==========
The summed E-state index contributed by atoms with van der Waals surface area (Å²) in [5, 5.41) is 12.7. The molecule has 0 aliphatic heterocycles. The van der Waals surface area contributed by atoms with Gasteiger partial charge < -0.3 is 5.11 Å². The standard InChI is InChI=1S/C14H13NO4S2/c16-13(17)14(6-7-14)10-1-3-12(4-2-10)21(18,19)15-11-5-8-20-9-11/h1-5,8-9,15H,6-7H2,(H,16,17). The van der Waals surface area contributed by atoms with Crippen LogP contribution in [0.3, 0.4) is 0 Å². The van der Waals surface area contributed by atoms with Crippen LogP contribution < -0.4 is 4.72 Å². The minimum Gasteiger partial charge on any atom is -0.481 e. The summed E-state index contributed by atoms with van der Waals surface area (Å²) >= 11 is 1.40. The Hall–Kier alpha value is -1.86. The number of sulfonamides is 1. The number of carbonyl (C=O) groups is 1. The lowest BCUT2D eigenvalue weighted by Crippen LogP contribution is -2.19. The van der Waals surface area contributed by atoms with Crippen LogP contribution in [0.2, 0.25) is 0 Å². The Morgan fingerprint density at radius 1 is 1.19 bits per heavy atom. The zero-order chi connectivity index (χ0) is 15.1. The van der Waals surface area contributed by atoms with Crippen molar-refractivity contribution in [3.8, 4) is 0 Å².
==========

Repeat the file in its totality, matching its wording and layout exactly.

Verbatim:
The summed E-state index contributed by atoms with van der Waals surface area (Å²) in [5, 5.41) is 12.7. The molecule has 0 aliphatic heterocycles. The van der Waals surface area contributed by atoms with Gasteiger partial charge < -0.3 is 5.11 Å². The standard InChI is InChI=1S/C14H13NO4S2/c16-13(17)14(6-7-14)10-1-3-12(4-2-10)21(18,19)15-11-5-8-20-9-11/h1-5,8-9,15H,6-7H2,(H,16,17). The van der Waals surface area contributed by atoms with Crippen LogP contribution in [0.3, 0.4) is 0 Å². The van der Waals surface area contributed by atoms with Crippen LogP contribution < -0.4 is 4.72 Å². The minimum Gasteiger partial charge on any atom is -0.481 e. The summed E-state index contributed by atoms with van der Waals surface area (Å²) >= 11 is 1.40. The Hall–Kier alpha value is -1.86. The number of sulfonamides is 1. The number of carbonyl (C=O) groups is 1. The lowest BCUT2D eigenvalue weighted by Crippen LogP contribution is -2.19. The van der Waals surface area contributed by atoms with Crippen LogP contribution in [0.2, 0.25) is 0 Å². The Morgan fingerprint density at radius 1 is 1.19 bits per heavy atom. The zero-order chi connectivity index (χ0) is 15.1. The van der Waals surface area contributed by atoms with Crippen molar-refractivity contribution in [3.8, 4) is 0 Å².